Rest in peace, Marie Pronsot. You brought true imagination and love to the world of poetry.
Dating kind of sucks. In my experience, redheads don’t appreciate being referred to as those who’ve been “kissed by fire,” adults born out of wedlock don’t enjoy being called “bastards” in a northern accent, and dragon puns are often misunderstood. We may have thought there were enough GoT fans in the world—but clearly, there are not. People like me have been forced to simply say hello or text “what’s up” instead of paying homage to our favorite fantasy series courtesy of an obscure Westerosi reference—or any endearing pop culture references for that matter. The exhausting practice of swiping, chit chatting and subsequent ghosting present in our dating culture makes fantasy-world escapism all the more appealing. But! Finally! None other than OKCupid have found a way to bring dejected literary recluses together!
Image Via Gameofthrones.fandom.com
Before now, dating apps have asked us all a wide variety of questions: What are some of your pet peeves? Favorite food? Marriage? Kids? According to their official blog, OkCupid is finally asking its users the only question that has mattered since 2010. In honor of GoT’s pending return for its final season, users who answer “yes” to the question “Do you watch Game of Thrones?” will be anointed with a badge visible in their profile. This is an obvious result of how often Game of Thrones has been mentioned in the profiles of their users—an average of two million times. Connections on the dating app are bound to skyrocket. The good people at OkCupid have confidently predicted a 20% increase in likes and a 15% increase in conversations for GoT fans.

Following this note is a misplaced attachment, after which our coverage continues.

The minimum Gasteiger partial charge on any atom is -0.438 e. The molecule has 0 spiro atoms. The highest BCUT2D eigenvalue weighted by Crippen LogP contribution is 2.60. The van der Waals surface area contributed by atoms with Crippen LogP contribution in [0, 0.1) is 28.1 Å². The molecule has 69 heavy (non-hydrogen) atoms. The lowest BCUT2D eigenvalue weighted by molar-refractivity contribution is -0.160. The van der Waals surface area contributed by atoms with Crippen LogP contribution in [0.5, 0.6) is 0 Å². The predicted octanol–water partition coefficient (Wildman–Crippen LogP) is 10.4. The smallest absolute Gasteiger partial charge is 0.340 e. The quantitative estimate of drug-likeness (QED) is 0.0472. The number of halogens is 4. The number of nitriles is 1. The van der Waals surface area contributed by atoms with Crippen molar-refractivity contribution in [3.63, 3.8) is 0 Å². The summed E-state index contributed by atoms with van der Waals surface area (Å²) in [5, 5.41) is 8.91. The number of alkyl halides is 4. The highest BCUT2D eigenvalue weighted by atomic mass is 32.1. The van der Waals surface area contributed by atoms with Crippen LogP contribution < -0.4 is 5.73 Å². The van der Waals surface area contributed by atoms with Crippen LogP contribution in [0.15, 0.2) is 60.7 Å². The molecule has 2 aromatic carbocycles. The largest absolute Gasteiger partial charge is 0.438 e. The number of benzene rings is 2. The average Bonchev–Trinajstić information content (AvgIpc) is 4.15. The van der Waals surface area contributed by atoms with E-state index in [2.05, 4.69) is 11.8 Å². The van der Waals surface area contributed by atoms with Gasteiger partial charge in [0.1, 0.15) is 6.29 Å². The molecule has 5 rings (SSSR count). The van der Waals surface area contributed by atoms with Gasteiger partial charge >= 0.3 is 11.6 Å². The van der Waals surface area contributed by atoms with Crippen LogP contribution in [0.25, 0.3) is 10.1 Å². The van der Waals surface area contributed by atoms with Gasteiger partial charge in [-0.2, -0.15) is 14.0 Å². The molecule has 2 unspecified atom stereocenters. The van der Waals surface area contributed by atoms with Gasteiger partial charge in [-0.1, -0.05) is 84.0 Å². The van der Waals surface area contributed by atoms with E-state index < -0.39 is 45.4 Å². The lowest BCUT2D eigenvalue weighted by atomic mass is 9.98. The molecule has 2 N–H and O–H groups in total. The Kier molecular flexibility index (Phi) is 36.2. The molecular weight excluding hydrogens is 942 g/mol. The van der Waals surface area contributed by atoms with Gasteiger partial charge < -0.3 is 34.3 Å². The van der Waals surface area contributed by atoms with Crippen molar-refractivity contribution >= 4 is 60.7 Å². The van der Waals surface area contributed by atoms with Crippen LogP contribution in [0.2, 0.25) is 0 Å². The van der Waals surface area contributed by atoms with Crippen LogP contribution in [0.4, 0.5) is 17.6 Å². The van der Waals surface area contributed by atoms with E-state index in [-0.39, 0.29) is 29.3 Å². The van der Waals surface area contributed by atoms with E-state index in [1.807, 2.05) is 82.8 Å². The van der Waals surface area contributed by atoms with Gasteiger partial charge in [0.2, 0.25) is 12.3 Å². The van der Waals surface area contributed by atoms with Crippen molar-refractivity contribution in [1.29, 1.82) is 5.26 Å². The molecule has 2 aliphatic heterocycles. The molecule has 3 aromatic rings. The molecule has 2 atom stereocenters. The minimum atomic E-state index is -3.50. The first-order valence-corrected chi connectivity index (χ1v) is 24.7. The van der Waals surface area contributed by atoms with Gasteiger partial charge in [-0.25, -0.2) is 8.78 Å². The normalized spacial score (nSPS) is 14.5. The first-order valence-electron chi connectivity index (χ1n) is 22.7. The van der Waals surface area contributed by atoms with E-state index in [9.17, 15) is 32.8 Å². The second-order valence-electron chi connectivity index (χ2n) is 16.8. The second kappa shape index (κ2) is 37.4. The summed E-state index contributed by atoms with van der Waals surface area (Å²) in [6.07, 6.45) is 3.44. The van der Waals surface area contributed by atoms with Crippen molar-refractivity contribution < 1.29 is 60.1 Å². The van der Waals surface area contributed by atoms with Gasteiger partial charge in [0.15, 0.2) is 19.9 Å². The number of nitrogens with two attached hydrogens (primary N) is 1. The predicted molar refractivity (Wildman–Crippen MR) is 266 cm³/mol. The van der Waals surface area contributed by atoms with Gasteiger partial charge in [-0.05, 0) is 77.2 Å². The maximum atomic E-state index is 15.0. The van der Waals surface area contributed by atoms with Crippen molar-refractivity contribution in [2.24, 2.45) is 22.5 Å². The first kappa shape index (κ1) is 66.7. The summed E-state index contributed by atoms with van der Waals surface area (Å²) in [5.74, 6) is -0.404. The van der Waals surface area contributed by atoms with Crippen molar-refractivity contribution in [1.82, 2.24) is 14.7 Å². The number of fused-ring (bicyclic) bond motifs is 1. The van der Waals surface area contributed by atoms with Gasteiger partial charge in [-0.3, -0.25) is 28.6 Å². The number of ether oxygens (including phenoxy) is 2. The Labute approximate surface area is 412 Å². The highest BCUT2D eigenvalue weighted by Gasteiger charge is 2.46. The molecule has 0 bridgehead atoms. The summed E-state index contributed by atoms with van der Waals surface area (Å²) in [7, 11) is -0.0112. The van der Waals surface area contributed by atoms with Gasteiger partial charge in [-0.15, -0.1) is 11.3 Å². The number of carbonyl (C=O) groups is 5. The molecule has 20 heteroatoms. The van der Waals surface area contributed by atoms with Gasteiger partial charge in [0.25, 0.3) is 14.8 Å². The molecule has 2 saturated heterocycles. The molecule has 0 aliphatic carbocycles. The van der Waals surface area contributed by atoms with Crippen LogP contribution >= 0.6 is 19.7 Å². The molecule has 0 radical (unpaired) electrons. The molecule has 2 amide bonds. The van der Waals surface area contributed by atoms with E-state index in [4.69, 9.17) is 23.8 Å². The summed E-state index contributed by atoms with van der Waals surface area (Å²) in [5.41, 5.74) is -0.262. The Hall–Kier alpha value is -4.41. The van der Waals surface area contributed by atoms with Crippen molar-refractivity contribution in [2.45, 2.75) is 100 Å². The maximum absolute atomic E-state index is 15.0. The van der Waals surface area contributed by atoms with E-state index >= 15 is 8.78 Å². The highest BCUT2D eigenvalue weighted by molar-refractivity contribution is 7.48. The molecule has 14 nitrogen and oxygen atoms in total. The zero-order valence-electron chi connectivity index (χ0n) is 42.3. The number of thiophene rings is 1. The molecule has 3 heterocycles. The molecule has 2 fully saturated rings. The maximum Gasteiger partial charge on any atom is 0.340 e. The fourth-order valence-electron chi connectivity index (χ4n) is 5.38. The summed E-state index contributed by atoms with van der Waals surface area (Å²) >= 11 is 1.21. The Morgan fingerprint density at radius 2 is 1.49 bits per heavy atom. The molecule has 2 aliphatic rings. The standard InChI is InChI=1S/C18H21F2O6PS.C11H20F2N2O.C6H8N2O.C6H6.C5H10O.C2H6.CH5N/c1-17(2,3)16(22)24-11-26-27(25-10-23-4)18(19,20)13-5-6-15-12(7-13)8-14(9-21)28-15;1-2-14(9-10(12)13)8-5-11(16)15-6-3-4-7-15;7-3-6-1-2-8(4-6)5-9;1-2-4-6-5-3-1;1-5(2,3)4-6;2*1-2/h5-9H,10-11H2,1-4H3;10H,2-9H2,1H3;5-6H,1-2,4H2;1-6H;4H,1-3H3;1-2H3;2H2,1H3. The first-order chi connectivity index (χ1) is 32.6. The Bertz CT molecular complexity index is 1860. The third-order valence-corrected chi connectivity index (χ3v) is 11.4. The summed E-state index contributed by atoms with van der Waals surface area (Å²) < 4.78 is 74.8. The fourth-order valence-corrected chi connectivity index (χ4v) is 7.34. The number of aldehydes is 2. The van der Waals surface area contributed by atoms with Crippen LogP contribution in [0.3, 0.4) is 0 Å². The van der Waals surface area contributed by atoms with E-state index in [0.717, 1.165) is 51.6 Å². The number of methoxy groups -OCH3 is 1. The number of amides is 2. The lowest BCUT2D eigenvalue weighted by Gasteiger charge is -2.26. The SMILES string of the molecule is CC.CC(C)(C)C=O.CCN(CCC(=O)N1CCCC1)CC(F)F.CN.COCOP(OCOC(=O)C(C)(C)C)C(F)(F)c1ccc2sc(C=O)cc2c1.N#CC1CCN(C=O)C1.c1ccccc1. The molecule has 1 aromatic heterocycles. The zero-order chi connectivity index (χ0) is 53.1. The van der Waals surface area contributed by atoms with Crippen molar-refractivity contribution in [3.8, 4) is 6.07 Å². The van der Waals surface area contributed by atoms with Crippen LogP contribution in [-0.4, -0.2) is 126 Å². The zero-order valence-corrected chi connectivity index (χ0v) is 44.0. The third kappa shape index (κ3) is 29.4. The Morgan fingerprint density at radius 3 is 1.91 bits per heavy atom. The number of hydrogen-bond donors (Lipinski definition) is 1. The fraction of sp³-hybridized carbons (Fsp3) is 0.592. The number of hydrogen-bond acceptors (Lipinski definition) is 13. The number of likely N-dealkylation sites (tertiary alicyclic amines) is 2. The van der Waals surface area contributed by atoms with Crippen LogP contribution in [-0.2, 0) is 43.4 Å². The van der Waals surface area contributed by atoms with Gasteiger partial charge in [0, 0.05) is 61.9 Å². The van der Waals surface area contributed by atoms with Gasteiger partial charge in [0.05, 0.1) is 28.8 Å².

To further promote this, the dating site polled people on GoT related topics, such as: what they thought the best GoT relationship was: Forty-three percent of people thought that Jon Snow and Ygritte had the best relationship while Forty-seven percent felt that Daenerys and Khal Drogo represented #goals. It goes without saying that these relationships portrayed on screen ended in tragic deaths and the two remaining love interests have now entered into an incestuous relationship with each other…so let’s just not equate GoT with our actual love lives. Let’s just allow our common appreciate for George R.R. Martin’s masterpiece be our cupid.